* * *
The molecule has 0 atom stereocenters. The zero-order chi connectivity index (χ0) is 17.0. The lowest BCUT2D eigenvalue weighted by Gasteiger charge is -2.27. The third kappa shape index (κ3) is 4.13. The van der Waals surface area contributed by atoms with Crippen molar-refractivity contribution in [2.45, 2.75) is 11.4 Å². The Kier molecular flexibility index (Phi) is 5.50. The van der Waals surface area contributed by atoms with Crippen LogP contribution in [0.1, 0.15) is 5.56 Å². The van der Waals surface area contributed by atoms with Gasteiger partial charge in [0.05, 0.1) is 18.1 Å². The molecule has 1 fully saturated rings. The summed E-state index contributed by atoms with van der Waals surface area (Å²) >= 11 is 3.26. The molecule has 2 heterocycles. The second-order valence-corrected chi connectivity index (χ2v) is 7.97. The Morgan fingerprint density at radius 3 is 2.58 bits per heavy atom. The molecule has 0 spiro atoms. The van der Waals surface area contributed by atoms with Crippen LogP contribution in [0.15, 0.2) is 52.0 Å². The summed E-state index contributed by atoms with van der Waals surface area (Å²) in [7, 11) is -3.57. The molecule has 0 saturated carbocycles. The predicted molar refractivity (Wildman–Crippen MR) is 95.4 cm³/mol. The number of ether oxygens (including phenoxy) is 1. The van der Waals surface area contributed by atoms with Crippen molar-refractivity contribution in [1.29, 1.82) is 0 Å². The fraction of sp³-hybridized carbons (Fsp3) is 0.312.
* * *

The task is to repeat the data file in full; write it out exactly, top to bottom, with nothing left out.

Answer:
The molecule has 0 atom stereocenters. The zero-order chi connectivity index (χ0) is 17.0. The lowest BCUT2D eigenvalue weighted by Gasteiger charge is -2.27. The third kappa shape index (κ3) is 4.13. The van der Waals surface area contributed by atoms with Crippen molar-refractivity contribution in [2.45, 2.75) is 11.4 Å². The Kier molecular flexibility index (Phi) is 5.50. The van der Waals surface area contributed by atoms with Crippen LogP contribution in [0.1, 0.15) is 5.56 Å². The van der Waals surface area contributed by atoms with Gasteiger partial charge in [0.05, 0.1) is 18.1 Å². The molecule has 1 fully saturated rings. The summed E-state index contributed by atoms with van der Waals surface area (Å²) >= 11 is 3.26. The molecule has 2 heterocycles. The second-order valence-corrected chi connectivity index (χ2v) is 7.97. The Morgan fingerprint density at radius 3 is 2.58 bits per heavy atom. The molecule has 0 spiro atoms. The van der Waals surface area contributed by atoms with Crippen LogP contribution in [0.15, 0.2) is 52.0 Å². The summed E-state index contributed by atoms with van der Waals surface area (Å²) in [7, 11) is -3.57. The molecule has 0 saturated carbocycles. The predicted molar refractivity (Wildman–Crippen MR) is 95.4 cm³/mol. The number of ether oxygens (including phenoxy) is 1. The van der Waals surface area contributed by atoms with Crippen molar-refractivity contribution in [1.29, 1.82) is 0 Å². The fraction of sp³-hybridized carbons (Fsp3) is 0.312.